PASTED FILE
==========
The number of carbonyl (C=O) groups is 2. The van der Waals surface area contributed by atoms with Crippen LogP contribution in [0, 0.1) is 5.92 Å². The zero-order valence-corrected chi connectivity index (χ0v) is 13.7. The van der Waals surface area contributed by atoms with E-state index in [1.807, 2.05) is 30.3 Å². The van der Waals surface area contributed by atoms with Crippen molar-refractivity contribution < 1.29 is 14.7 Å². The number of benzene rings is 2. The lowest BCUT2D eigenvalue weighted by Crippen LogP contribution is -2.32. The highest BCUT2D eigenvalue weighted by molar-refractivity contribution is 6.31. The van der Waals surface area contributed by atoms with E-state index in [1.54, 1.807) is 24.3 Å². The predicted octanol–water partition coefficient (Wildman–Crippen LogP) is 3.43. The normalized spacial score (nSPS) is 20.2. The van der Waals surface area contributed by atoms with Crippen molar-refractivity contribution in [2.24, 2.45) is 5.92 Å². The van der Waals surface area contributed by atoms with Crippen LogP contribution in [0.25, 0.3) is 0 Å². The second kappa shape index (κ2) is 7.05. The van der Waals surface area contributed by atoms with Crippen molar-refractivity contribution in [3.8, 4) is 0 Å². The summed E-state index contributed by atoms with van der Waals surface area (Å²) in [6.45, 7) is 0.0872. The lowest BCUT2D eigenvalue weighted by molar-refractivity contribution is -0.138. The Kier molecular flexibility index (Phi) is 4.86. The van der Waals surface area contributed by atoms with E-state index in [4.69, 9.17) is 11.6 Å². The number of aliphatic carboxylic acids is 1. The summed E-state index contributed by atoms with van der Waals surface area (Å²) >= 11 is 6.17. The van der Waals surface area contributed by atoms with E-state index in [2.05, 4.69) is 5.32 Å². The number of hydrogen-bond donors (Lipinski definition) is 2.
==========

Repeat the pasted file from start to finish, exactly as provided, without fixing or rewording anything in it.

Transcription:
The number of carbonyl (C=O) groups is 2. The van der Waals surface area contributed by atoms with Crippen LogP contribution in [0, 0.1) is 5.92 Å². The zero-order valence-corrected chi connectivity index (χ0v) is 13.7. The van der Waals surface area contributed by atoms with E-state index in [1.807, 2.05) is 30.3 Å². The van der Waals surface area contributed by atoms with Crippen molar-refractivity contribution < 1.29 is 14.7 Å². The number of benzene rings is 2. The lowest BCUT2D eigenvalue weighted by Crippen LogP contribution is -2.32. The highest BCUT2D eigenvalue weighted by molar-refractivity contribution is 6.31. The van der Waals surface area contributed by atoms with E-state index in [1.54, 1.807) is 24.3 Å². The predicted octanol–water partition coefficient (Wildman–Crippen LogP) is 3.43. The normalized spacial score (nSPS) is 20.2. The van der Waals surface area contributed by atoms with Crippen molar-refractivity contribution in [2.24, 2.45) is 5.92 Å². The van der Waals surface area contributed by atoms with Crippen LogP contribution in [0.25, 0.3) is 0 Å². The second kappa shape index (κ2) is 7.05. The van der Waals surface area contributed by atoms with Crippen molar-refractivity contribution in [3.8, 4) is 0 Å². The summed E-state index contributed by atoms with van der Waals surface area (Å²) in [6.45, 7) is 0.0872. The lowest BCUT2D eigenvalue weighted by molar-refractivity contribution is -0.138. The Kier molecular flexibility index (Phi) is 4.86. The van der Waals surface area contributed by atoms with E-state index in [4.69, 9.17) is 11.6 Å². The number of aliphatic carboxylic acids is 1. The summed E-state index contributed by atoms with van der Waals surface area (Å²) >= 11 is 6.17. The van der Waals surface area contributed by atoms with E-state index in [2.05, 4.69) is 5.32 Å². The number of hydrogen-bond donors (Lipinski definition) is 2.